5. I have been thinking a lot lately about my own risk tolerance level, and while I am playing KSP I naturally start to ask myself whether or not I would actually be willing to fly on some of these missions I send my Kerbals on. Pretending that I am a Kerbal in the stock game and that I have no needs for anything (food, air, water) that cannot be provided in infinite supply by my command module or my space suit, and assuming that I can time-warp at will in order to avoid years of lonely boredom in transit to another planet, would I really be willing to risk my life on any of these missions I send my Kerbals on? Just how far do I trust my own piloting and navigation abilities (without quick-save and do-overs, and without MechJeb). When I first started playing the game, the answer would have been an obvious "no" to all missions. But as I've learned to play the game better and started to get a feel for what kinds of things are likely to end tragically and what things are relatively safe, I've decided that there really may be some KSP missions that I feel confident enough about to risk my life on. Of course, it depends greatly on the mission profile. So, here are the missions that I think I could risk my life on and the missions I would have to turn down. What are yours? 1) Landing on Minmus: YES! Assuming I use a fairly simple craft that has already made several successful unmanned landings on Minmus, I would do this one in a heartbeat! To be able to fly around that amazing landscape with a jet pack would easily be worth the risk of getting there. Landing on Minmus is a breeze, so there isn't much to fear there. My only real concern would be about something going wrong on launch. Which brings me to: 2) Any launch involving solid boosters: HECK NO! Regardless of whether or not they make the launch more efficient, there is no way I'm getting within 10 miles of one of those trash-cans-of-boom. I have found that the odds of a catastrophic launch increase substantially when I introduce a rocket that I can't turn off. With a liquid-fueled rocket, even if the launch goes haywire for some reason, I'm relatively confident that I can shut everything down, decouple my command module, and parachute to safety. With the solid fuel rockets (even with the bug-fix that keeps them from spinning into my core), if anything at all goes wrong in the launch, I can pretty much kiss my Kerbal life goodbye. 3) Any launch involving an overly-complex rocket monstrosity: No again. Simple rockets...I could possibly trust with my life. But anything that requires asparagus staging or boosters on boosters...no thanks. 4) Landing on the Mun: Probably not. Given my landing history on the Mun, statistically I'll *probably* be okay. But I've crashed and burned enough on the Mun that I would probably chicken out before the landing and head home. 5) Landing on Gilly: Absolutely. In fact, you are probably safer on Gilly than you are staying home on Kerbin. If you trip on Gilly, it would take 5 minutes to hit the ground. I would just have to stay far away from that freaky seam in the planet that spells instant death to those who explore it. The only somewhat scary part would be aero-braking over Eve, but if I choose a conservative altitude, it'll probably be just fine. And I would have a chute on my lander anyway for the return trip home, so if I did get sucked in to Eve, I would probably survive, but I would probably never get home. Which brings me to: 6) Landing on Eve: Nuh uh. The odds of me hitting one of those tiny high-altitude targets on the first try is next to nil. Although...considering I have infinite time and stamina I could theoretically hike or swim across the planet to climb a peak and be rescued. But...nah. 7) Landing on Moho: Nope. If I build a rocket with enough Delta-V to get myself to Moho and home again, it's probably not a rocket I would feel safe even sitting in on the launch pad. 8) Landing on Duna: A hesitant yes... I would have to really sike myself up for this one, but I would probably go for it. My landing success rate on Duna is pretty good, but there are just so many things that can go wrong in that landing...chute deployment tearing the ship apart...thrusting too hard during the powered landing which inadvertently cuts the chutes...coming in at an altitude where the atmosphere is too thin. But if I tested my ship with a couple of unmanned missions first (just to verify that my parachute placement didn't tear the ship apart on deployment), I think I could risk my life on it. 9) Landing on Pol: YES! YES! YES! In fact, this would be my first destination. I would land on the side that always faces Jool and I would lie on my back on one of the summits of Pol and gaze up at the sky. I would use my time-warp super power to make Jool oscillate through the sky like a giant yo-yo, and I would lie there and watch the other four moons in their never-ending cosmic dance. Then when I needed some activity, I could fire up my jet pack and orbit the planet. The scary parts of this mission would be aero-braking over Jool or possibly getting an accidental encounter with Laythe or Tylo that caused me to waste a lot a fuel. But as long as I choose a conservative altitude to aero-brake, the most likely negative outcome is that I would just run out fuel and have to be rescued. But if I'm the one floating around in space and I'm running the space program, I can always make sure a rescue mission is next on the launchpad. 10) Landing on Bop: Yes. Very safe to land on, much like Pol. Except the absence of flat spots on Bop kind of weirds me out, so I don't think I would want to stay there very long. I would always be feeling like I didn't have my V8 today. 11) Landing on Tylo: Never in a million Kerbal years. That moon is just giant death trap. 12) Landing on Laythe: I probably shouldn't...but IT'S LAYTHE! It's even-money odds that I miss my target and land in the ocean. And even if I miss the ocean, it's even-money odds again that my lander rolls down a slope and is permanently disabled. But even knowing all that, I still might be tempted to take my chances and go for the beach vacation. Of course, by day 7 of swimming for land (with my infinite stamina), I'll probably be rethinking the whole decision. 13) Landing on Eeloo, Dres, or Vall: No, thanks. They just don't make the cut in the risk-reward analysis. I would probably make it there and home okay, but the landings aren't a cake walk. And why would I want to go there anyway? 14) Anything involving rovers on any planet: Not for me. I have never yet had a rover-driving experience that didn't end with a ball of explosions tumbling across the terrain. (Then again, maybe I just always play with my rovers until they crash. So, maybe that's the only way a rover session *can* end.) Anyway, I'll drive them remotely, but I'm certainly not getting in the seat.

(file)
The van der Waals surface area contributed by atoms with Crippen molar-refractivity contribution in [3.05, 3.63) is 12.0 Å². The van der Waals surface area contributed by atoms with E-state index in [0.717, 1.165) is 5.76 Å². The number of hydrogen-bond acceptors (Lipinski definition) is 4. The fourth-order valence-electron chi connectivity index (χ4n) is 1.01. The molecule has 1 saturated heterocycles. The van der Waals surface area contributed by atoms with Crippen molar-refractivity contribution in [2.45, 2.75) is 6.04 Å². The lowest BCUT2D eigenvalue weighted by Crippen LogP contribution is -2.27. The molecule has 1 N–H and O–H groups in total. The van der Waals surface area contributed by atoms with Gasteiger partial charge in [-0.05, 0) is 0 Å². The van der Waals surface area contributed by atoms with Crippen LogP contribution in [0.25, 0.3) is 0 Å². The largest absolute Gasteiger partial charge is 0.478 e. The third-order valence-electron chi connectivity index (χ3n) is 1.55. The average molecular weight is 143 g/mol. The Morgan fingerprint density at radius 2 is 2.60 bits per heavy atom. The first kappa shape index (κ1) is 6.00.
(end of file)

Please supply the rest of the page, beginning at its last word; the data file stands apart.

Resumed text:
6. Yeah, I didn't think I remembered this being hard, but I tried it real quick just to make sure. It's just an Mk1 module with a parachute, 9 of the FL-T200 tanks, and the LV-T30 engine. There's even enough fuel left in the tank to bring it back down again. You can also add one booster at the bottom and then use a little "thermo-decoupling" to overheat the booster and blow it up just before it runs out of fuel. That extra boost can get you over 500k Ap and 90k Pe to meet some of the other challenges. I'm curious about a few things, though. How are you supposed to plant a flag without upgrading any buildings? You have to upgrade the astronaut complex in order to be able plant a flag. Also, what counts as a "safe" landing? As far as I'm concerned, any landing my pilot can walk away from is a "safe" landing. Also, do I get an extra point for flying the mission while holding a baby? Suborbital Trajectory (out of atmosphere): +1 Part Count (less than 30 parts): +2 Orbit: +5 OVER 90,000! (both Pe and Ap): +1 Mix and Match (Both SRB and Liquid Engine): +2 Safe Return: +2 SPEEEEEEEEEED! (Re-entry over 2000 m/s): +1 How? Just How? (Apoapsis over 500,000, must be in orbit): +1 BadS (Land with a BOOM! a.k.a a part explodes): +1 Total: 16 points